Williams characterizes mysticism, in the pithy phrase of Andrew Louth, as “suffering divine things.” And Williams would seem to illuminate two main points in this superb study, the first of which is how Teresa suffered human things — i.e., authority problems, such as her being a woman in a man’s world, Jewish (a “new Christian”) in an increasingly anti-Semitic society, and, as the first Discalced Carmelite, a reformer, if not a rebel, in a complacently hierarchical religious tradition. She is seen as a “displaced” person, something inseparable from her spiritual experience. Teresa’s own Life was put on the shelves of the Inquisition until after her death. Mental prayer was suspect. In a moment of exasperation Teresa could later complain that at least “they” could not outlaw the Lord’s Prayer or the Hail Mary. But her own posture, being diplomat as well as saint, was in what Alison Weber recently termed “the rhetoric of femininity.” That is, she practiced a certain verbal obeisance while straightening out the men!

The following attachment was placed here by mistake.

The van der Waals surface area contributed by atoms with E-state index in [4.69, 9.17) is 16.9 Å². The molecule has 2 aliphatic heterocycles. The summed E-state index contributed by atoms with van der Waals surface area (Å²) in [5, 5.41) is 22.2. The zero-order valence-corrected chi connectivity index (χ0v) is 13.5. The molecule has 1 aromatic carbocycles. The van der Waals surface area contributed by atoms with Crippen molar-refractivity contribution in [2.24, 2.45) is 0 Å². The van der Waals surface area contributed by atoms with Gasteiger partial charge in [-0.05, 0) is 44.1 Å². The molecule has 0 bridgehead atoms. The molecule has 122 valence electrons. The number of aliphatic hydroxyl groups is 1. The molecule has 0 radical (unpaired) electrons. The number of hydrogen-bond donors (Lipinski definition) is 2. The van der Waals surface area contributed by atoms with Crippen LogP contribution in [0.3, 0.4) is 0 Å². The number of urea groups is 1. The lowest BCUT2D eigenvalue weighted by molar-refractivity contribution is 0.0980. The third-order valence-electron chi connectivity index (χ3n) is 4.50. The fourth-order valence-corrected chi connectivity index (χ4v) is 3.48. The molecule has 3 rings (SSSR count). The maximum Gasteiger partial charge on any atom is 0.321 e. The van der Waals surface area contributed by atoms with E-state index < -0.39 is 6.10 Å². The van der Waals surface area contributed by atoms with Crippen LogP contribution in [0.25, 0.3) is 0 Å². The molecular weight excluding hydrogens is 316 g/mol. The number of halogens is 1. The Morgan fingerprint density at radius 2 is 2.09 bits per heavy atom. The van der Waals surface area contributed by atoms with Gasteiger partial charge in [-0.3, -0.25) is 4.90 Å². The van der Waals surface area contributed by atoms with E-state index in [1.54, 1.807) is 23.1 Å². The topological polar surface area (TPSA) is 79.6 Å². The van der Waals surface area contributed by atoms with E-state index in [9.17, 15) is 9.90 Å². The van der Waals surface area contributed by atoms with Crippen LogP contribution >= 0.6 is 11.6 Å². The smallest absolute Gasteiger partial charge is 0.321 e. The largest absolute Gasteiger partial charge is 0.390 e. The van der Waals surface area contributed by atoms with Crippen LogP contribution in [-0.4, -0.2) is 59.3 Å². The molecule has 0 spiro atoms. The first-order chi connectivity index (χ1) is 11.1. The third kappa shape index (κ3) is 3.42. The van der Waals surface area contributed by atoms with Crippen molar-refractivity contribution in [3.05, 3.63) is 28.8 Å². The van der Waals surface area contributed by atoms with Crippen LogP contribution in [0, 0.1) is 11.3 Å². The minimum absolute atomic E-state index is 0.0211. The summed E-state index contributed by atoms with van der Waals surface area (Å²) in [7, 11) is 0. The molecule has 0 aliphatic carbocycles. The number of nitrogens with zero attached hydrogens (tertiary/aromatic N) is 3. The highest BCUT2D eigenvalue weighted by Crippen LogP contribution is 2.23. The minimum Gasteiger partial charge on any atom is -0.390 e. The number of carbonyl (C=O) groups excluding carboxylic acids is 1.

A second theme of Williams’s is not unrelated to the first. That is, if the early Teresa might charm a New Ager, what with her admission of physical levitation and the mighty transverberation, as dramatized by Bernini’s sculpture, for the mature Teresa the criterion of sanctity is in one’s capacity for suffering — but without a shade of masochism. And, in an argument of historical theology at its finest, Williams says that Teresa represents a definitive break with any generically Gnostic accent upon “states of consciousness” as a criterion in favor of progressively sanctified states of life. In Teresa, as he puts it, “the specialness of exceptional experience is relativized.” Accordingly, the theologically ingenuous Teresa, he makes bold to say, “helped to invent ‘mysticism,’ albeit unwittingly.”